Remember that dogs are naturally warmer than we are; even when we are comfortable with temperatures in the 80s, they can be hot, especially if they have longer hair. Heat stroke can cause permanent brain damage, so monitor your dog very carefully. If he is panting, that means he is hot.

      • If driving during summer, freeze a container of drinking water, which will be ice by the time you depart. Bring it in the car and allow your dog an occasional sip as it melts. Don’t let them have too much ice-cold water at one time.
      • A wet bandanna tied around the neck can help keep cool.
      • Consider a dog cooling jacket as pictured to the right. (Click on the picture to see details.) There are also cooling mats for hot dogs to lie on. These are good for staying at home during warm weather as well.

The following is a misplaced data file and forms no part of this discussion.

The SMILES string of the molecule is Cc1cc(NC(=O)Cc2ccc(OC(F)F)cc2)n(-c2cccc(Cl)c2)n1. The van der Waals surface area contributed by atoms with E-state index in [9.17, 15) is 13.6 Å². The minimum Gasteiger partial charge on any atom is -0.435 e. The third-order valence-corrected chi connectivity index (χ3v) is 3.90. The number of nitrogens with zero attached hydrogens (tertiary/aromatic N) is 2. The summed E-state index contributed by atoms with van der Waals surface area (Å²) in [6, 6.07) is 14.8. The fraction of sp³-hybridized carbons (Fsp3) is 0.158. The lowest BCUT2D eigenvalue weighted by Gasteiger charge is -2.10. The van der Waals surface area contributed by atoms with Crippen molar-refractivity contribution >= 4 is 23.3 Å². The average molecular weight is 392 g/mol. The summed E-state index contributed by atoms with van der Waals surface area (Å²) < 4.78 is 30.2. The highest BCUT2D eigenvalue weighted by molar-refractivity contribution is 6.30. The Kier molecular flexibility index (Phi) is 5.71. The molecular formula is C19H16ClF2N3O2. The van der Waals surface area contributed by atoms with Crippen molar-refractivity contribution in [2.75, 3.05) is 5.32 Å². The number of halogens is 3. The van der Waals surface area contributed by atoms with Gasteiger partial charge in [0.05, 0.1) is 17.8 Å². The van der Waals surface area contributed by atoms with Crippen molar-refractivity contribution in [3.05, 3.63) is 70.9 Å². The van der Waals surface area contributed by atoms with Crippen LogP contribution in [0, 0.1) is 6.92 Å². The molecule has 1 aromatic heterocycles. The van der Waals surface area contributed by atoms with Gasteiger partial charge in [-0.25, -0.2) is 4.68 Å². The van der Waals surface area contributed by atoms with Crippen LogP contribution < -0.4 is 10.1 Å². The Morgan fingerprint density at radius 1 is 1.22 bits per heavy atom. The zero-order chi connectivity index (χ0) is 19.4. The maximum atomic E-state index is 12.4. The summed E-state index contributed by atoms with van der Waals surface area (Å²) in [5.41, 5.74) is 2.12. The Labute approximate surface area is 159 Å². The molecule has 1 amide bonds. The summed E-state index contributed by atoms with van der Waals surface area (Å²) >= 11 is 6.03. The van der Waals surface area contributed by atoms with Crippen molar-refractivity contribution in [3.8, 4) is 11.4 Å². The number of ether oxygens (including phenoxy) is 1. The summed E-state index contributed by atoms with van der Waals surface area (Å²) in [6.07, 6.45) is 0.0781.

• Keep your dog in the shade as much as possible. When parking, look for shady spots.
      • Never leave your dog in the car by itself or with young children. Have at least one older child or an adult remain in the car and keep the air conditioning on.
    • Don’t let your dog ride with his head out the car window. As much as they love it, it is very dangerous. My windshield was recently cracked by a flying pebble while driving 50 mph.
    • Never let your dog off leash unless in an enclosed area intended for dogs, such as a dog park or until inside your lodgings. Leave his collar and ID on even when indoors.
    • Don’t have young children hold the leash. The gentlest dog can get excited or frightened in unfamiliar surroundings. Even small dogs can be very strong when excited, which can be dangerous for both dog and child.